An increasingly common unique selling position for carpet cleaners today is rapid drying, which plays upon the customer’s fears and concerns about slow drying, discolorations returning, odor, mildew and GKW.
These fears are real enough in the customer’s mind that the world’s largest carpet cleaning network is founded on them. It goes to follow, then, that rapid drying should be one of the goals of any carpet cleaner worth his or her salt. Rapid drying can be accomplished very easily by making some alterations to your program. Theses changes may include method and system choice; equipment modifications; equipment additions; technician training and common sense. With recent advances in cleaning chemistry and equipment, very-low-moisture systems are experiencing a great deal of growth at least in part due to their rapid-drying characteristics; VLM is a good tool to add to your arsenal.
Equipment modifications could include reducing the volume of water used in the cleaning process by simple moves such as lowering the operating pressure on hot water extraction systems or by changing to smaller jets on the wand. To determine your current water flow in gallons per minute, go to the tiny little numbers on the jets in your wand. There should be about four or five digits. The first two or three numbers indicate the spray angle of the jet, such as 80 degrees, or 95 or 110. The last two numbers indicate the amount of flow through the jet at 40 psi, expressed in tenths of a gallon per minute. Thus, a tip with “06” as the last two numbers indicates a flow of 6/10ths of a gallon, or 77 ounces per minute. A “04” tip would pass 51 ounces per minute, and so on. So, changing from an 06 tip to an 04 tip would reduce your flow by a third, thereby assisting in speeding up drying.
By the same token, if you want more flow (keep in mind that there is a growing acceptance of the fact that more flow removes more soil) change to a larger jet or add more jets. Keep in mind that changing your flow rate may increase or decrease your maximum water temperature if you are running a heat exchanger system. You could also add a glide to your cleaning tool to enhance recovery and ease wand stroking. How can you beat that?
Faster Drying and Less Work
Airflow is one of the “secrets” of satisfactory drying, so adding some drying fans to your equipment locker and using them after cleaning and rinsing is complete will cut drying time considerably. Most cleaners who use drying fans will start by putting a fan in the first room completed and moving the fan or fans to each room as they finish; this allows many cleaners to have all carpets dried before they leave the job. There are currently several different types of fans being offered. Some, such as an axial flow, move lots of air but don’t have lot of lift, versus the old “snail” type, which are effective at surface drying but can also be placed under wet carpet in water-damage situations to lift the carpet and move dry air under it. Activating any fan systems that may be present in areas you are cleaning, such as ceiling fans, will also speed drying and not require any expenditure on your part. Run them as fast as you can without blowing pictures off walls or papers off desks.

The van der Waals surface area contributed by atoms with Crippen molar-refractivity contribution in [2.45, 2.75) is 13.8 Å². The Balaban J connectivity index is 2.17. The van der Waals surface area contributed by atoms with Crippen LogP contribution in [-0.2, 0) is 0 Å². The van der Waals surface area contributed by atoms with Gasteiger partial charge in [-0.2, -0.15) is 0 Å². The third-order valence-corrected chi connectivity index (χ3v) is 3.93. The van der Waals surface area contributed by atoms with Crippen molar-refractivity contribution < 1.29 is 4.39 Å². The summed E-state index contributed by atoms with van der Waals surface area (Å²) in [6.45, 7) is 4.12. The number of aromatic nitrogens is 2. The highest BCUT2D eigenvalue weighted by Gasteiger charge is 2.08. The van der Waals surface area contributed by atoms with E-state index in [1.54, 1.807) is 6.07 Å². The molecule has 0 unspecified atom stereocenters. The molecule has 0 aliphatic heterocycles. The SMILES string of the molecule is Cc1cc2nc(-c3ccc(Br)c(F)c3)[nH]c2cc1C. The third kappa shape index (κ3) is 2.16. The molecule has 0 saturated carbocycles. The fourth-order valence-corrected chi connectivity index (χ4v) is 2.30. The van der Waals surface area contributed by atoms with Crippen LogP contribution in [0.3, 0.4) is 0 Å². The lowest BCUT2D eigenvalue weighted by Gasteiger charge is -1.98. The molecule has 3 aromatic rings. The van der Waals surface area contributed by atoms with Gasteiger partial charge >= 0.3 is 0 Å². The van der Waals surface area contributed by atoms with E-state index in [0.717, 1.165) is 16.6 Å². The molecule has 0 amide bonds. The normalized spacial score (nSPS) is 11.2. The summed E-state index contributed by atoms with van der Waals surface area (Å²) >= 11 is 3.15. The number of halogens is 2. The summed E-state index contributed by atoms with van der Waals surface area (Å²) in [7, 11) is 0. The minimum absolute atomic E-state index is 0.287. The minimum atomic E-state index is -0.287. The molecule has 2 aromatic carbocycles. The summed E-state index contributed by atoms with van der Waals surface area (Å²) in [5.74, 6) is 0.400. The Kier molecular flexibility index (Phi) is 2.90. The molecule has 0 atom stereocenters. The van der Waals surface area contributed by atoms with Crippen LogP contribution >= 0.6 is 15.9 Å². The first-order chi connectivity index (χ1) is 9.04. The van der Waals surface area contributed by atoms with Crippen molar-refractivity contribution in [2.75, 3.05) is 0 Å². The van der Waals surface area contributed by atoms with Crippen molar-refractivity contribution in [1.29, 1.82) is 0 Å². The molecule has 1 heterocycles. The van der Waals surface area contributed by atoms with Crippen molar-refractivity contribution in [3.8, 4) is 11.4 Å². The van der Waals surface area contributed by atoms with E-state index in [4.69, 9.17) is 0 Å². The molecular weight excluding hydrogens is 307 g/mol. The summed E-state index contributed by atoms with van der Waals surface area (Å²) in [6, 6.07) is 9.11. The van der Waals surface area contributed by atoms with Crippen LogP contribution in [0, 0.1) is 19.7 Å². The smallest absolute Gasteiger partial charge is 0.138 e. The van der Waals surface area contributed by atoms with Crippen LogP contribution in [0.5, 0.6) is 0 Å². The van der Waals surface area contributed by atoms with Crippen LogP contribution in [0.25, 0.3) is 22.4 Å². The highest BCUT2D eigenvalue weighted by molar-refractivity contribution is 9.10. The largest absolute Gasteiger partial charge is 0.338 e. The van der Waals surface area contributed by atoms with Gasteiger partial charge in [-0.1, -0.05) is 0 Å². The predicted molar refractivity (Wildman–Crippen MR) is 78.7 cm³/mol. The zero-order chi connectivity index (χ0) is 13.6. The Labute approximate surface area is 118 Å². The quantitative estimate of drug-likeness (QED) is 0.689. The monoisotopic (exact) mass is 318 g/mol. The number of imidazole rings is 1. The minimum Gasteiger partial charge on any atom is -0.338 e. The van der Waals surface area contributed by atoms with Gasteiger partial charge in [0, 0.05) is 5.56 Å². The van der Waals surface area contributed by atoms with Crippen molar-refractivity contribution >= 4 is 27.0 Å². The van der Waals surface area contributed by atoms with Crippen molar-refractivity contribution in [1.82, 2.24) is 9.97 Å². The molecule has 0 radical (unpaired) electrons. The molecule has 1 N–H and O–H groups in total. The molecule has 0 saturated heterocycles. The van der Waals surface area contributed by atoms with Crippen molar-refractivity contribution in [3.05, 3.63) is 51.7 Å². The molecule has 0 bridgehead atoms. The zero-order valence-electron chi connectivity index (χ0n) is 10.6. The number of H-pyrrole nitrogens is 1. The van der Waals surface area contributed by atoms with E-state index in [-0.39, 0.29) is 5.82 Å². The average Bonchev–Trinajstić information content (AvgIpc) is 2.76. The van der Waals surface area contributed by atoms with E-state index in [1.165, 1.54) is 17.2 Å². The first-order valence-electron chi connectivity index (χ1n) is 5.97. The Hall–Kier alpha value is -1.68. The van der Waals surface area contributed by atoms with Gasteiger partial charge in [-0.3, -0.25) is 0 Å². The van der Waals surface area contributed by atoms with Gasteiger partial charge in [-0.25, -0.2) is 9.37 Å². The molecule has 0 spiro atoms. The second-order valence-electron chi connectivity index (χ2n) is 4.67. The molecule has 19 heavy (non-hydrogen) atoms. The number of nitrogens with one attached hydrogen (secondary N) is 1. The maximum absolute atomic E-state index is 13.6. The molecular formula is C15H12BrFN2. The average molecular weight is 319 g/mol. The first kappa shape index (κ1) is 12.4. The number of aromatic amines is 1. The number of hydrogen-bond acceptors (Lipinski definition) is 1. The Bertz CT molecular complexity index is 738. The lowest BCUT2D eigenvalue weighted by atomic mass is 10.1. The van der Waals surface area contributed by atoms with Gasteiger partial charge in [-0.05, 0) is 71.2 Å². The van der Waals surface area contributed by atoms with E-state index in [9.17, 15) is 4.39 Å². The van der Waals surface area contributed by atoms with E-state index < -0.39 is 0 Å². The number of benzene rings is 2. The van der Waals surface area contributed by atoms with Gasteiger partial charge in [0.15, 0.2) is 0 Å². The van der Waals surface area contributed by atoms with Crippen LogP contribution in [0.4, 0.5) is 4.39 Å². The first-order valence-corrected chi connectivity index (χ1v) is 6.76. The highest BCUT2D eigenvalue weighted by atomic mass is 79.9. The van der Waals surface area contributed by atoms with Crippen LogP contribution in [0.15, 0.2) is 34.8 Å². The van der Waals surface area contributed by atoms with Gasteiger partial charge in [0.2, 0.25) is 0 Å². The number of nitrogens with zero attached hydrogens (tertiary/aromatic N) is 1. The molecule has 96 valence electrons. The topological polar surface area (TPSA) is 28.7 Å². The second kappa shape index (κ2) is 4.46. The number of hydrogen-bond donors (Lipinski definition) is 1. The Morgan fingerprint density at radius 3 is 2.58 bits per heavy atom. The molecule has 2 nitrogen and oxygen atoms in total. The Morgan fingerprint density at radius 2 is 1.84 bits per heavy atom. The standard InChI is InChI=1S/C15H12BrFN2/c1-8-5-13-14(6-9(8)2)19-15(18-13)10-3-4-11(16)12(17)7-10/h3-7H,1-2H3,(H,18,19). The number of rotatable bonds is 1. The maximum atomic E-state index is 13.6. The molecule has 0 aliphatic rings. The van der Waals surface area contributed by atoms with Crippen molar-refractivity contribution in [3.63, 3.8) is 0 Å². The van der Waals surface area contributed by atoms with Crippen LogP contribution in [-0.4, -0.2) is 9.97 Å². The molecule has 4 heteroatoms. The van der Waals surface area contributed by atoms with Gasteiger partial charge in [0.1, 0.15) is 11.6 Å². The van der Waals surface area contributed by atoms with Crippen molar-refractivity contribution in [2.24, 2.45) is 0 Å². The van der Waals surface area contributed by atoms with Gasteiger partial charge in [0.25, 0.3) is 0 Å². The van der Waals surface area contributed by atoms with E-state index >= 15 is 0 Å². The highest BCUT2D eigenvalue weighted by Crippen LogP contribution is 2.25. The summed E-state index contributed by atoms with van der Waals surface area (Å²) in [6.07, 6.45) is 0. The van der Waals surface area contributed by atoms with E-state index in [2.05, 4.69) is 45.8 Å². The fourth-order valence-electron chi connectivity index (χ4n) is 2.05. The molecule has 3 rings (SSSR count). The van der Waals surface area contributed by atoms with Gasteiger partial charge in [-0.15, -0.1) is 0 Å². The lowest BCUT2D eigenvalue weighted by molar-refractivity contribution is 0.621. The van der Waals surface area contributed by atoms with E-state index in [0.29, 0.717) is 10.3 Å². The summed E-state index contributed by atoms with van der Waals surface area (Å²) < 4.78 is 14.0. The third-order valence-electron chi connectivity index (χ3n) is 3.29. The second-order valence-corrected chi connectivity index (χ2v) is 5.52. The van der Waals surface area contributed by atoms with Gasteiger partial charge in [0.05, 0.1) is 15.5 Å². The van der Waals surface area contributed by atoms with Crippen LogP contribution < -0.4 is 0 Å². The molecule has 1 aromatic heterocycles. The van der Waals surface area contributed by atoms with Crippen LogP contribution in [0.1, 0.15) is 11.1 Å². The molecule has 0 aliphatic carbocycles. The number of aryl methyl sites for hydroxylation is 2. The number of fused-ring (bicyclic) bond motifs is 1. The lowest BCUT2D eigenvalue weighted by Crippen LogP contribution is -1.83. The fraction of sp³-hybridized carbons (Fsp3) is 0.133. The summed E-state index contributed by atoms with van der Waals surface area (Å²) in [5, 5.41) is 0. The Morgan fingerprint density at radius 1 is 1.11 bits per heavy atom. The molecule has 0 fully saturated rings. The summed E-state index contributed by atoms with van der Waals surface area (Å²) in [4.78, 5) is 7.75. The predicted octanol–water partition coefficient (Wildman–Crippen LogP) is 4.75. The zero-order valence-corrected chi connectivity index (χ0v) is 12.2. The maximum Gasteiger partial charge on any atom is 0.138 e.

Taking the time to train new techs in wand technique is imperative to successful cleaning and drying. It is quite beneficial to make extra dry passes while wanding and ensure overlap of wand strokes. It is also important that you take care to pull the wand far enough (about 6 inches) back after closing off solution flow to pick up water left at the back of the wand stroke. If your dried carpet has dirty streaks running perpendicular to the direction of wand movement, a failure to pull those extra few inches is probably the culprit.
In many situations a dehumidifying system will also be beneficial. Activating the building’s air conditioning system will aid in drying; in some cases, providing your own dehumidifiers will be necessary. Down here in my little piece of Florida paradise I will often open all the windows and doors to speed up drying, and often find that the combination of open windows and ceiling fans, especially when its nice and hot outside, will provide satisfactory drying without needing any additional equipment.
In a nutshell: dry air and airflow, accompanied by proper wand technique, will give you drying times you can brag about. As I have been saying in these columns for over 10 years, get it clean and get it dry. Until next month, see ya!